Right Where I Am: 5 years, 5 months

Right Where I Am: 5 years, 5 months

My husband is laboring. In the humid heat that feels like a tropical rainforest but without the shade, he cuts lumber, levels ground, measures holes. The long-promised backyard playset is nearly completed, and my daughters’ excitement is palpable. For as long as I can remember, they have wanted a swingset in our backyard.

At the old house, with a 20 by 20 foot backyard, it simply wasn’t possible. When we bought that house as first time homebuyers and parents of one, Evelyn was only 4 months old. We weren’t worried about space for her to run because she wasn’t even eating solid food yet, or crawling, or demanding trees to climb in and swings to ride with her pudgy legs kicking forward and back, forward and back.

And then Beatrice was stillborn in February 2006, when Evelyn was just a tot. Getting a swingset was the last thing on our minds.

Then Charlotte was born later that year, and then Calvin was born last fall, and James and I looked at each other and knew it was time.

When we were shopping around online and looking at our options, I found myself insisting that the swingset we build have four swings.

Both Evelyn and Charlotte love having friends over for playdates. But the fourth swing isn’t for a spare child visiting for the morning.

In my heart, I have four children. That swing would not be “extra.”

Beatrice is not an extra, sitting in the wings, never getting her chance to shine. She is a part of every family photo, every precious tableau of my living children. Were she alive, we would never buy a swingset with just three swings, because one child would always be left swingless, and that simply wouldn’t do.

Five years and five months after Beatrice’s death and birth, I still think of her every day. It’s not the all-consuming grief of the first year. It’s often more a subconscious recollection of the hole in my life and it subtly comes to the front of my mind that not all babies get to be born alive.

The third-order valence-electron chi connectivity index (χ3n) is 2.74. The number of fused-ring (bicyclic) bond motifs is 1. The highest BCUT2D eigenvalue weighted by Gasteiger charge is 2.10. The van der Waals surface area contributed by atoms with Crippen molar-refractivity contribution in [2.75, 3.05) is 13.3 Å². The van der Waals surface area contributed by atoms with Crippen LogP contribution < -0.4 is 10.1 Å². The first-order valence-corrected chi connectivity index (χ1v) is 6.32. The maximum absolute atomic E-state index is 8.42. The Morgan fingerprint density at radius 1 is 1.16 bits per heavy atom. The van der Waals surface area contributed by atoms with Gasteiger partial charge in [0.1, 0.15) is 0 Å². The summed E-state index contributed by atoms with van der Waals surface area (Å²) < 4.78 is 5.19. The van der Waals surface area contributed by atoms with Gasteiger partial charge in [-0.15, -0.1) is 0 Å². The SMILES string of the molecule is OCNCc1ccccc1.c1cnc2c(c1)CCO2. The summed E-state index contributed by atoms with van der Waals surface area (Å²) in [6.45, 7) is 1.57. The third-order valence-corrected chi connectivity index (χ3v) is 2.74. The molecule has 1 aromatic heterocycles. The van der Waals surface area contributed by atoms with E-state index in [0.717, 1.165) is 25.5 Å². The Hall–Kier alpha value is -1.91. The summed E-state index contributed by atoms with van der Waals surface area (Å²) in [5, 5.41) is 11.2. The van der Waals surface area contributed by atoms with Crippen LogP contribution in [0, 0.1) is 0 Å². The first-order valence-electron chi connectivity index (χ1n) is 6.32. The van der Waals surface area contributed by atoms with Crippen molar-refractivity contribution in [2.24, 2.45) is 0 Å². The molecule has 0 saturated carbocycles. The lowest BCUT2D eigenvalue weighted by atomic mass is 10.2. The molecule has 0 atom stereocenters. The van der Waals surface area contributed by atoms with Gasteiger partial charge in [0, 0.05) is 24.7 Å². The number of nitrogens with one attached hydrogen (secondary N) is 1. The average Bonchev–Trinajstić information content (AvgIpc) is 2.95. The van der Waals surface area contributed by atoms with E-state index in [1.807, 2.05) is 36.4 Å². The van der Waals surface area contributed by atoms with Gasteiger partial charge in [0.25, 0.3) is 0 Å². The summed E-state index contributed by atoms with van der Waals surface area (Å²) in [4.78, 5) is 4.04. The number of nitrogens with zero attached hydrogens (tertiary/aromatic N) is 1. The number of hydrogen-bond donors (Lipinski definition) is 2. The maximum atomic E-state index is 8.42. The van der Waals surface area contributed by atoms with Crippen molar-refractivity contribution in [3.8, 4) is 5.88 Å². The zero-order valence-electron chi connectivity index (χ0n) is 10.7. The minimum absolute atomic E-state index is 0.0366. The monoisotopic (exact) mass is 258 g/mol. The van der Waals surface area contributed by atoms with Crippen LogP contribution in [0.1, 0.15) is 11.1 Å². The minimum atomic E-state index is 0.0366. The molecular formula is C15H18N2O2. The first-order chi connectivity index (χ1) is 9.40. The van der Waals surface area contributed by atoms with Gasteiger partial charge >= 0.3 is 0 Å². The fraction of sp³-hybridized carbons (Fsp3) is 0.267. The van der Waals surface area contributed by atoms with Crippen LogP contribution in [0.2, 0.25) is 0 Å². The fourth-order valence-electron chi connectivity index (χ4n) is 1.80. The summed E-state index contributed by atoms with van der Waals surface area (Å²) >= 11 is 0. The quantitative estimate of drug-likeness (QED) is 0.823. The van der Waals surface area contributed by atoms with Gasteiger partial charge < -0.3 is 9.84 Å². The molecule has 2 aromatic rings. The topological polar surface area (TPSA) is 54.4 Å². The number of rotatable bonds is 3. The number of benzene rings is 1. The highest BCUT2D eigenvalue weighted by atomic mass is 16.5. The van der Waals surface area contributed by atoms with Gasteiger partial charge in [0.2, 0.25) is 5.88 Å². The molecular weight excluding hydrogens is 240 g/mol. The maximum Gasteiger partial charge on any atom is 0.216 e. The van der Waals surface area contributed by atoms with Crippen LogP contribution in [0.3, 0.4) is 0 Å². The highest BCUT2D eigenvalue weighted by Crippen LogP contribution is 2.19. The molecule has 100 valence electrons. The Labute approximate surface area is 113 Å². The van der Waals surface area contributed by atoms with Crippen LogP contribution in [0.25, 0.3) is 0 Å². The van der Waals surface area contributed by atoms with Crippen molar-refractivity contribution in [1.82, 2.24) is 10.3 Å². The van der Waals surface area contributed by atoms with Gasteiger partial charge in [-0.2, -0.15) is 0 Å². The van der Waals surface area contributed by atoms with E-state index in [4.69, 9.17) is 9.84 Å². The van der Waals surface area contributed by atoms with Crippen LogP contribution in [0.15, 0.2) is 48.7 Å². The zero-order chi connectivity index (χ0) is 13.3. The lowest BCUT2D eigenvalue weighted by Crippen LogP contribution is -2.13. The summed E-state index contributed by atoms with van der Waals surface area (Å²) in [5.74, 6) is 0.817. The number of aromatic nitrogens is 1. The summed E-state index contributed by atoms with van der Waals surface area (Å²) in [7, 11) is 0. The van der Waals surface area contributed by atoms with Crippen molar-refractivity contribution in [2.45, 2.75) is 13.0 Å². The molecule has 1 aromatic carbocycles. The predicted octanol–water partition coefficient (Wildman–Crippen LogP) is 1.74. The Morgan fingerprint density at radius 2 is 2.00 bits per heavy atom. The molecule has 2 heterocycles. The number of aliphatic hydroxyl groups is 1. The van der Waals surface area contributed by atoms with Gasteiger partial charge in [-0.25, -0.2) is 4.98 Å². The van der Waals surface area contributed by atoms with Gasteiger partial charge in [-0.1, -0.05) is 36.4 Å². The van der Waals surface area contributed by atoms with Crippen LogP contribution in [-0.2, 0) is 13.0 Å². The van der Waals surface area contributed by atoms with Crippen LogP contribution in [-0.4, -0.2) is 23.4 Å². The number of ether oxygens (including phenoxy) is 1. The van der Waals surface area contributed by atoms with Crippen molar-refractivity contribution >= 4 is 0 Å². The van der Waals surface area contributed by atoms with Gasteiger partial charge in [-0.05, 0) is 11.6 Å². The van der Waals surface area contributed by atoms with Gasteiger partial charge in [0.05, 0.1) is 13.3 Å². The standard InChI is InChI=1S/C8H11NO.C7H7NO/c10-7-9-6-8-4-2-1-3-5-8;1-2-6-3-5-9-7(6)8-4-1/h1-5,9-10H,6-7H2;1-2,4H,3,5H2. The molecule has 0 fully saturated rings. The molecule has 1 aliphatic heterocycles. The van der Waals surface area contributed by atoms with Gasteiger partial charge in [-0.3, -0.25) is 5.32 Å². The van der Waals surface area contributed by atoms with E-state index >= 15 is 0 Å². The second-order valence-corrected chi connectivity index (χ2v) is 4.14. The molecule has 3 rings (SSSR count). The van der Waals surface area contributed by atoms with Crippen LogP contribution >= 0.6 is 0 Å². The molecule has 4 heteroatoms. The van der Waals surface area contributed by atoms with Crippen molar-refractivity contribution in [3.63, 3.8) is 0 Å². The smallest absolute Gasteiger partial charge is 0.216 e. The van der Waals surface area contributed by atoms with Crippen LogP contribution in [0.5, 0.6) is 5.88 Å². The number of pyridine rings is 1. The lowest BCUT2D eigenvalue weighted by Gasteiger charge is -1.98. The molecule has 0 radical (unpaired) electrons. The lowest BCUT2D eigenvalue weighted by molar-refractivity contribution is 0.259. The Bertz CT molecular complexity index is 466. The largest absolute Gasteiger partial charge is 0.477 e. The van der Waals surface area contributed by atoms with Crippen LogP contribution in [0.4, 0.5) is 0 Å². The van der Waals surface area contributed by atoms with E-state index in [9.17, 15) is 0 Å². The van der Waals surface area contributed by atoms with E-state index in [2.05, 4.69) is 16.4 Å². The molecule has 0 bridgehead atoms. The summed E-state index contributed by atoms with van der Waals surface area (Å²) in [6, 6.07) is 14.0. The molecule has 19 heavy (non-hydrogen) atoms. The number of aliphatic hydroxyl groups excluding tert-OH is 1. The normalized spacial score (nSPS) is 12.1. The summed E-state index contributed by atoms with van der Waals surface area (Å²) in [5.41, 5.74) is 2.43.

When my sister, who is halfway through her first pregnancy, calls but doesn’t leave a voicemail on my phone, I put off calling her back. It’s as though, if something dreadful happened to her baby, I can have those few hours before receiving word, and it won’t really have to have happened.

Illogical. Impossible. I have no conscious fear that my to-be-born niece or nephew will die. But Beatrice’s death split apart any sense of security I used to feel about the order of things.

When I receive a call saying that a friend’s baby has died, which has happened a handful of times to acquaintances, friends, and friends of friends in the years since Beatrice, it’s almost as though I already knew.

I don’t mean that I have some sixth sense for whether a pregnancy will end with a healthy baby. I just mean that a subconscious, deep-mother part of myself is no longer surprised by death, even death of a baby. It’s horrifying and brutal and immeasurably sad. But it’s not surprising.

For the most part, my day-to-day life with only three children is full. It’s vibrant and busy and hard. And I imagine that it would be even more full and vibrant and busy and hard had Beatrice lived, were she nearly 5 and a half years old, starting kindergarten this fall.

Our new swingset is going to get a lot of use. Calvin is a baby monster, just starting to crawl and climb up on things. Like his sisters do, I’m sure he’ll like swinging for hours on end. He might even climb up over the monkey bars and give me heart palpitations watching him.

And there will always be an empty swing. It won’t always make my heart ache like it does sometimes. Mostly, it will just feel a little bit sad. But also just about right.


This post was inspired by Angie over at Still Life With Circles. You can check out where she is and the many other babylost parents who are also participating in the Right Where I Am project.


One comment

  1. Thank you for sharing where you are, Janel, and how little Beatrice changed you. I think your 4th swing is a perfect little piece of remembering.


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